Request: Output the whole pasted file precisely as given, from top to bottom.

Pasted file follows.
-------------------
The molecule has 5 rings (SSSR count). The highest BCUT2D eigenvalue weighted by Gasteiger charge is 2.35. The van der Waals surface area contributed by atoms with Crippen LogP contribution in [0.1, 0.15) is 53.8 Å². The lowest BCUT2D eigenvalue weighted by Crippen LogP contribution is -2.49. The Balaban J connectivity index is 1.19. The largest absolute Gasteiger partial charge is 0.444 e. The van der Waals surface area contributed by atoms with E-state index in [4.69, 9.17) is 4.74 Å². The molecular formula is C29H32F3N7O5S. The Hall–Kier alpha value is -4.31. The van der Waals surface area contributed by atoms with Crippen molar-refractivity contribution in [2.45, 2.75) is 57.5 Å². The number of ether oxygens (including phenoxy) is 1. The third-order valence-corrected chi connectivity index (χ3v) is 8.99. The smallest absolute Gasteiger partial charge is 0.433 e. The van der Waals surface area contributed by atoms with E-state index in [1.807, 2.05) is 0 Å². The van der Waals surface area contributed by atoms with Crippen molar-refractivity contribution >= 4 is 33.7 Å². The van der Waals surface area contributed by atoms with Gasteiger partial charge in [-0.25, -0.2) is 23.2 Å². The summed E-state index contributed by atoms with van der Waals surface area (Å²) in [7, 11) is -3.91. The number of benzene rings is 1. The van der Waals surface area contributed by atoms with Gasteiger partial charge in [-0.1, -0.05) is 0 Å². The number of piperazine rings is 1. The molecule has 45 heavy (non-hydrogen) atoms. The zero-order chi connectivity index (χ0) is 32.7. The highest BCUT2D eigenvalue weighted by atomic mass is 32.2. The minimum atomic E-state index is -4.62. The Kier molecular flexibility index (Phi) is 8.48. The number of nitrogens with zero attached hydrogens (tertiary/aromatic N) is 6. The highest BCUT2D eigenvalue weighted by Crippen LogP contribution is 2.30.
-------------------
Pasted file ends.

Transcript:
The molecule has 5 rings (SSSR count). The highest BCUT2D eigenvalue weighted by Gasteiger charge is 2.35. The van der Waals surface area contributed by atoms with Crippen LogP contribution in [0.1, 0.15) is 53.8 Å². The lowest BCUT2D eigenvalue weighted by Crippen LogP contribution is -2.49. The Balaban J connectivity index is 1.19. The largest absolute Gasteiger partial charge is 0.444 e. The van der Waals surface area contributed by atoms with E-state index in [4.69, 9.17) is 4.74 Å². The molecular formula is C29H32F3N7O5S. The Hall–Kier alpha value is -4.31. The van der Waals surface area contributed by atoms with Crippen molar-refractivity contribution in [2.45, 2.75) is 57.5 Å². The number of ether oxygens (including phenoxy) is 1. The third-order valence-corrected chi connectivity index (χ3v) is 8.99. The smallest absolute Gasteiger partial charge is 0.433 e. The van der Waals surface area contributed by atoms with E-state index in [1.807, 2.05) is 0 Å². The van der Waals surface area contributed by atoms with Crippen molar-refractivity contribution >= 4 is 33.7 Å². The van der Waals surface area contributed by atoms with Gasteiger partial charge in [-0.25, -0.2) is 23.2 Å². The summed E-state index contributed by atoms with van der Waals surface area (Å²) in [7, 11) is -3.91. The number of benzene rings is 1. The van der Waals surface area contributed by atoms with Gasteiger partial charge in [-0.1, -0.05) is 0 Å². The number of piperazine rings is 1. The molecule has 45 heavy (non-hydrogen) atoms. The zero-order chi connectivity index (χ0) is 32.7. The highest BCUT2D eigenvalue weighted by atomic mass is 32.2. The minimum atomic E-state index is -4.62. The Kier molecular flexibility index (Phi) is 8.48. The number of nitrogens with zero attached hydrogens (tertiary/aromatic N) is 6. The highest BCUT2D eigenvalue weighted by Crippen LogP contribution is 2.30.